michael gallucci

MOVIE REVIEW — AVATAR

In Uncategorized on 12/17/2009 at 5:31 pm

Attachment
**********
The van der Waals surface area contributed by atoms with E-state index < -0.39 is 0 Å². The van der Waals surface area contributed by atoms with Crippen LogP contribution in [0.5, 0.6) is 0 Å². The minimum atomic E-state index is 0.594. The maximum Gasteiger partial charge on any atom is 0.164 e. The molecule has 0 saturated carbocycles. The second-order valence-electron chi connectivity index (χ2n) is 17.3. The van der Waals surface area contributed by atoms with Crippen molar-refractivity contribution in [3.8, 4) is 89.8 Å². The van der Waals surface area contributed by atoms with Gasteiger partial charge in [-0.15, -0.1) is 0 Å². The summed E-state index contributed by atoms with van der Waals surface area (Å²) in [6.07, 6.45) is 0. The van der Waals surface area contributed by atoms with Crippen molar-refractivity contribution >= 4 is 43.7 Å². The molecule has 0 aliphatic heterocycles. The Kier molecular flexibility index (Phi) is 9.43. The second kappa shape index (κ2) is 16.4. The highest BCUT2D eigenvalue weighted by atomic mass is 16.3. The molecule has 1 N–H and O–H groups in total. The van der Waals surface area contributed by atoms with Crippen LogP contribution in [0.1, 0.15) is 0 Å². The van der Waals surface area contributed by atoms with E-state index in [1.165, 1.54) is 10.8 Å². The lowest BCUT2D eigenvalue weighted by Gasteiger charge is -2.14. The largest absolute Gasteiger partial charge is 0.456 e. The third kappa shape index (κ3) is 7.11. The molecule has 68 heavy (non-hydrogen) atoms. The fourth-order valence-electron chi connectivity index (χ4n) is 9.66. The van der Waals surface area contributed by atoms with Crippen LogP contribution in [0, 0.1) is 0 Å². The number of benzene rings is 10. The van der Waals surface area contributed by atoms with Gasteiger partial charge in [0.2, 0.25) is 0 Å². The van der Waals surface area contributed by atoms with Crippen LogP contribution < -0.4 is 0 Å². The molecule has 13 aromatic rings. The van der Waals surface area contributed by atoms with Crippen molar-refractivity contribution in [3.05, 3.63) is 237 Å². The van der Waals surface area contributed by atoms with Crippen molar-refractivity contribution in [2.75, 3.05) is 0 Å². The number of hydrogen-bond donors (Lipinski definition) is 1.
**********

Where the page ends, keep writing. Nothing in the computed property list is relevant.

It’s been a dozen years since king of the world James Cameron won a boatload of Oscars for Titanic. He apparently spent the downtime thinking about how to revolutionize movies with Avatar, his bloated and exhausting sci-fi epic about a tribe of tall, tailed and blue-hued creatures called Na’vi. It’s also one of the most visually stunning movies ever made. The film is set in 2154 on the forest planet of Pandora, where wheelchair-bound marine Jake Scully (Terminator Salvation’s Sam Worthington) is recruited for an ongoing project that fuses human and Na’vi DNA, resulting in “avatars” that look like Na’vi but retain human thoughts. It’s all very scientific, confusing and geeky. With a new body capable of sprinting as fast as any animal on Earth, Jake’s mission is to infiltrate the Na’vi so the military can mine the precious minerals their homes are built on (again, it’s all very scientific, confusing and geeky). It doesn’t take long for Jake to fall for one of the Na’vi (Zoe Saldana, Star Trek’s Uhura) and rethink his assignment. Avatar is pure sci-fi hokum with one-dimensional characters, heavy-handed narration and an unsurprising love story. But you’ve never seen a movie like this before. The CGI creatures and settings flourish in an alien world that charges from the screen (literally and dizzyingly if you see it in 3D, which I highly recommend). Like many of Cameron’s sci-fi excursions, Avatar includes a showdown between eggheads and military dickheads, spiritual/social/environmental subtext and butt-numbing length (it clocks in at 161 minutes). But Cameron’s achievements this time are mostly technical. There isn’t much of a human element (Sigourney Weaver, Michelle Rodriguez and Giovanni Ribisi are here, but that hardly matters), and he’s made better films (like Aliens and the first two Terminators). But this hectic, dazzling movie – despite its flaws – is an innovative piece of cinema that changes the game, for better of worse, for everything that follows. –Michael Gallucci

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